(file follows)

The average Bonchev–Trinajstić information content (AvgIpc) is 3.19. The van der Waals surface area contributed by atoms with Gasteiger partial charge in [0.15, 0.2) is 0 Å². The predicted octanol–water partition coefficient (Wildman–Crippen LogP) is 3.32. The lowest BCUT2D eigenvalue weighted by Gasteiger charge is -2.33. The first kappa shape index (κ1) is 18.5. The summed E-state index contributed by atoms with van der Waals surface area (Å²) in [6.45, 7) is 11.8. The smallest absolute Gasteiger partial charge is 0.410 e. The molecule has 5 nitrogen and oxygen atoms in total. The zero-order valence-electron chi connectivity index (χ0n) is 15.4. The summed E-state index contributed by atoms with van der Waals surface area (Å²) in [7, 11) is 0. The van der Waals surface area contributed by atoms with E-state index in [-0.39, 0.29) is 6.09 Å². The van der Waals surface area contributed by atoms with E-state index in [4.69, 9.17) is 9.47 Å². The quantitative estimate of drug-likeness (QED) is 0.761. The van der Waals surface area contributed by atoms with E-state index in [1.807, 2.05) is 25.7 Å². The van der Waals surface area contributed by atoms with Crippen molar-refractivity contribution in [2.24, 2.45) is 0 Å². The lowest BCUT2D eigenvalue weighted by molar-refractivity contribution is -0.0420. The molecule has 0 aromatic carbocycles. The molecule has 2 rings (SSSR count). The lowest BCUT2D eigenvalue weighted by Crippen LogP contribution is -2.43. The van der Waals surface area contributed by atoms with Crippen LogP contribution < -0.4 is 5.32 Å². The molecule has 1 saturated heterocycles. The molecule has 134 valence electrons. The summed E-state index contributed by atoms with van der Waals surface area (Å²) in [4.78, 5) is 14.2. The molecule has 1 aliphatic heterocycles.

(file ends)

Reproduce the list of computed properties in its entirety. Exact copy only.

The average Bonchev–Trinajstić information content (AvgIpc) is 3.19. The van der Waals surface area contributed by atoms with Gasteiger partial charge in [0.15, 0.2) is 0 Å². The predicted octanol–water partition coefficient (Wildman–Crippen LogP) is 3.32. The lowest BCUT2D eigenvalue weighted by Gasteiger charge is -2.33. The first kappa shape index (κ1) is 18.5. The summed E-state index contributed by atoms with van der Waals surface area (Å²) in [6.45, 7) is 11.8. The smallest absolute Gasteiger partial charge is 0.410 e. The molecule has 5 nitrogen and oxygen atoms in total. The zero-order valence-electron chi connectivity index (χ0n) is 15.4. The summed E-state index contributed by atoms with van der Waals surface area (Å²) in [7, 11) is 0. The van der Waals surface area contributed by atoms with E-state index in [-0.39, 0.29) is 6.09 Å². The van der Waals surface area contributed by atoms with E-state index in [4.69, 9.17) is 9.47 Å². The quantitative estimate of drug-likeness (QED) is 0.761. The van der Waals surface area contributed by atoms with E-state index in [1.807, 2.05) is 25.7 Å². The van der Waals surface area contributed by atoms with Crippen molar-refractivity contribution in [2.24, 2.45) is 0 Å². The lowest BCUT2D eigenvalue weighted by molar-refractivity contribution is -0.0420. The molecule has 0 aromatic carbocycles. The molecule has 2 rings (SSSR count). The lowest BCUT2D eigenvalue weighted by Crippen LogP contribution is -2.43. The van der Waals surface area contributed by atoms with Crippen LogP contribution < -0.4 is 5.32 Å². The molecule has 1 saturated heterocycles. The molecule has 134 valence electrons. The summed E-state index contributed by atoms with van der Waals surface area (Å²) in [4.78, 5) is 14.2. The molecule has 1 aliphatic heterocycles.